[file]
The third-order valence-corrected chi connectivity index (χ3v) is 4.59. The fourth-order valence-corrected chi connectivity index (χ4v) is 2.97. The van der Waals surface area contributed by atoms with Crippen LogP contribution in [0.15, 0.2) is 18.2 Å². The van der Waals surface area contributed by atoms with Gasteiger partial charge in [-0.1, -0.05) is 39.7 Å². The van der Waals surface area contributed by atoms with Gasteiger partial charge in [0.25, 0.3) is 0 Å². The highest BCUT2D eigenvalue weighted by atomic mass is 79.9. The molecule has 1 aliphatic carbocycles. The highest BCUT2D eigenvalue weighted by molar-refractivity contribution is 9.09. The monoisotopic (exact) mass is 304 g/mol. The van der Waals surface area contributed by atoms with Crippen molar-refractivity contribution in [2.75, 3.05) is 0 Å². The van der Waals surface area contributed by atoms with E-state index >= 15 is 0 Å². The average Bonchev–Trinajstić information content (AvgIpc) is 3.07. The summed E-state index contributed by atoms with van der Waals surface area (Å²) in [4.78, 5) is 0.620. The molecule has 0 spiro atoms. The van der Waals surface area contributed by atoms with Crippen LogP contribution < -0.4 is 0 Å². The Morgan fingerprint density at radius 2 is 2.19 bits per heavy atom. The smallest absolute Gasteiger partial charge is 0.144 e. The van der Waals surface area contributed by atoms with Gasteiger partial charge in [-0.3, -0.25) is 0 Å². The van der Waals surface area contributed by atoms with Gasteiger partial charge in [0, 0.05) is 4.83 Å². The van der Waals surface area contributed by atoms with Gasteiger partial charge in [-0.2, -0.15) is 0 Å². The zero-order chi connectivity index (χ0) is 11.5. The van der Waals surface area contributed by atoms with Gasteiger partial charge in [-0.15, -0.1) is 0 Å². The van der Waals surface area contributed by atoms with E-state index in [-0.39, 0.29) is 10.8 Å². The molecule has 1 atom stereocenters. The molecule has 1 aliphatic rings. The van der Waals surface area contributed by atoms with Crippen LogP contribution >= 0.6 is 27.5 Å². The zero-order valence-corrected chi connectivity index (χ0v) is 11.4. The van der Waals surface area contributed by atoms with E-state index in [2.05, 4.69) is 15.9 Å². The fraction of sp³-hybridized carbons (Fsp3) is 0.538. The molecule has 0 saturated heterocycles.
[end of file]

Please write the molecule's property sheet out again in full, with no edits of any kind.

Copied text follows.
The third-order valence-corrected chi connectivity index (χ3v) is 4.59. The fourth-order valence-corrected chi connectivity index (χ4v) is 2.97. The van der Waals surface area contributed by atoms with Crippen LogP contribution in [0.15, 0.2) is 18.2 Å². The van der Waals surface area contributed by atoms with Gasteiger partial charge in [-0.1, -0.05) is 39.7 Å². The van der Waals surface area contributed by atoms with Gasteiger partial charge in [0.25, 0.3) is 0 Å². The highest BCUT2D eigenvalue weighted by atomic mass is 79.9. The molecule has 1 aliphatic carbocycles. The highest BCUT2D eigenvalue weighted by molar-refractivity contribution is 9.09. The monoisotopic (exact) mass is 304 g/mol. The van der Waals surface area contributed by atoms with Crippen molar-refractivity contribution in [2.75, 3.05) is 0 Å². The van der Waals surface area contributed by atoms with E-state index >= 15 is 0 Å². The average Bonchev–Trinajstić information content (AvgIpc) is 3.07. The summed E-state index contributed by atoms with van der Waals surface area (Å²) in [4.78, 5) is 0.620. The molecule has 0 spiro atoms. The van der Waals surface area contributed by atoms with Crippen LogP contribution < -0.4 is 0 Å². The Morgan fingerprint density at radius 2 is 2.19 bits per heavy atom. The smallest absolute Gasteiger partial charge is 0.144 e. The van der Waals surface area contributed by atoms with Gasteiger partial charge in [-0.3, -0.25) is 0 Å². The van der Waals surface area contributed by atoms with Gasteiger partial charge in [0, 0.05) is 4.83 Å². The van der Waals surface area contributed by atoms with Gasteiger partial charge in [-0.2, -0.15) is 0 Å². The zero-order chi connectivity index (χ0) is 11.5. The van der Waals surface area contributed by atoms with Gasteiger partial charge in [-0.15, -0.1) is 0 Å². The van der Waals surface area contributed by atoms with E-state index in [-0.39, 0.29) is 10.8 Å². The molecule has 1 atom stereocenters. The molecule has 1 aliphatic rings. The van der Waals surface area contributed by atoms with Crippen LogP contribution >= 0.6 is 27.5 Å². The zero-order valence-corrected chi connectivity index (χ0v) is 11.4. The van der Waals surface area contributed by atoms with E-state index in [2.05, 4.69) is 15.9 Å². The fraction of sp³-hybridized carbons (Fsp3) is 0.538. The molecule has 0 saturated heterocycles.